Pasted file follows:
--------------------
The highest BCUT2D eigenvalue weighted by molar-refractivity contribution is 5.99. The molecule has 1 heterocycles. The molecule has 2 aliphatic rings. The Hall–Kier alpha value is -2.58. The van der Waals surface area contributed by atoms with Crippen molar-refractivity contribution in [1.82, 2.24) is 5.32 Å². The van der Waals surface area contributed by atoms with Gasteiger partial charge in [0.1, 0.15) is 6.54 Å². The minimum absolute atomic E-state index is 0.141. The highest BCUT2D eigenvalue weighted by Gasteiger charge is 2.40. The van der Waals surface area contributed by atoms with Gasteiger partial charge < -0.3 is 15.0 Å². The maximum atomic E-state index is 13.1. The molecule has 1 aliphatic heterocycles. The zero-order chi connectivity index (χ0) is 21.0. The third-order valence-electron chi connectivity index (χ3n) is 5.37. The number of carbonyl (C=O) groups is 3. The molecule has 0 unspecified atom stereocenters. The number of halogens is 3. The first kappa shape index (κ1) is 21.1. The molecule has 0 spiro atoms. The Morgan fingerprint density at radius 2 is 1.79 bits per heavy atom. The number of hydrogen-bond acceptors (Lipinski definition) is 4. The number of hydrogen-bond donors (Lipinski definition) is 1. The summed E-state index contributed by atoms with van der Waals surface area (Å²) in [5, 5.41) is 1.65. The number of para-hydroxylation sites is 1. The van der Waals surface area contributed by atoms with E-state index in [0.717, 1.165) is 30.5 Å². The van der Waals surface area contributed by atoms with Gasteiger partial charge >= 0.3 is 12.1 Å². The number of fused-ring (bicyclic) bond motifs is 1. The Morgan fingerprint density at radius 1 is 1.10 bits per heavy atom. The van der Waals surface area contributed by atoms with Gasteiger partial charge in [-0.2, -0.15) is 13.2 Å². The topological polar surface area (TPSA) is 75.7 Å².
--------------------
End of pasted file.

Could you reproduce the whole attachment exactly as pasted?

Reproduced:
The highest BCUT2D eigenvalue weighted by molar-refractivity contribution is 5.99. The molecule has 1 heterocycles. The molecule has 2 aliphatic rings. The Hall–Kier alpha value is -2.58. The van der Waals surface area contributed by atoms with Crippen molar-refractivity contribution in [1.82, 2.24) is 5.32 Å². The van der Waals surface area contributed by atoms with Gasteiger partial charge in [0.1, 0.15) is 6.54 Å². The minimum absolute atomic E-state index is 0.141. The highest BCUT2D eigenvalue weighted by Gasteiger charge is 2.40. The van der Waals surface area contributed by atoms with Gasteiger partial charge < -0.3 is 15.0 Å². The maximum atomic E-state index is 13.1. The molecule has 1 aliphatic heterocycles. The zero-order chi connectivity index (χ0) is 21.0. The third-order valence-electron chi connectivity index (χ3n) is 5.37. The number of carbonyl (C=O) groups is 3. The molecule has 0 unspecified atom stereocenters. The number of halogens is 3. The first kappa shape index (κ1) is 21.1. The molecule has 0 spiro atoms. The Morgan fingerprint density at radius 2 is 1.79 bits per heavy atom. The number of hydrogen-bond acceptors (Lipinski definition) is 4. The number of hydrogen-bond donors (Lipinski definition) is 1. The summed E-state index contributed by atoms with van der Waals surface area (Å²) in [5, 5.41) is 1.65. The number of para-hydroxylation sites is 1. The van der Waals surface area contributed by atoms with E-state index in [0.717, 1.165) is 30.5 Å². The van der Waals surface area contributed by atoms with Gasteiger partial charge >= 0.3 is 12.1 Å². The number of fused-ring (bicyclic) bond motifs is 1. The Morgan fingerprint density at radius 1 is 1.10 bits per heavy atom. The van der Waals surface area contributed by atoms with Gasteiger partial charge in [-0.2, -0.15) is 13.2 Å². The topological polar surface area (TPSA) is 75.7 Å².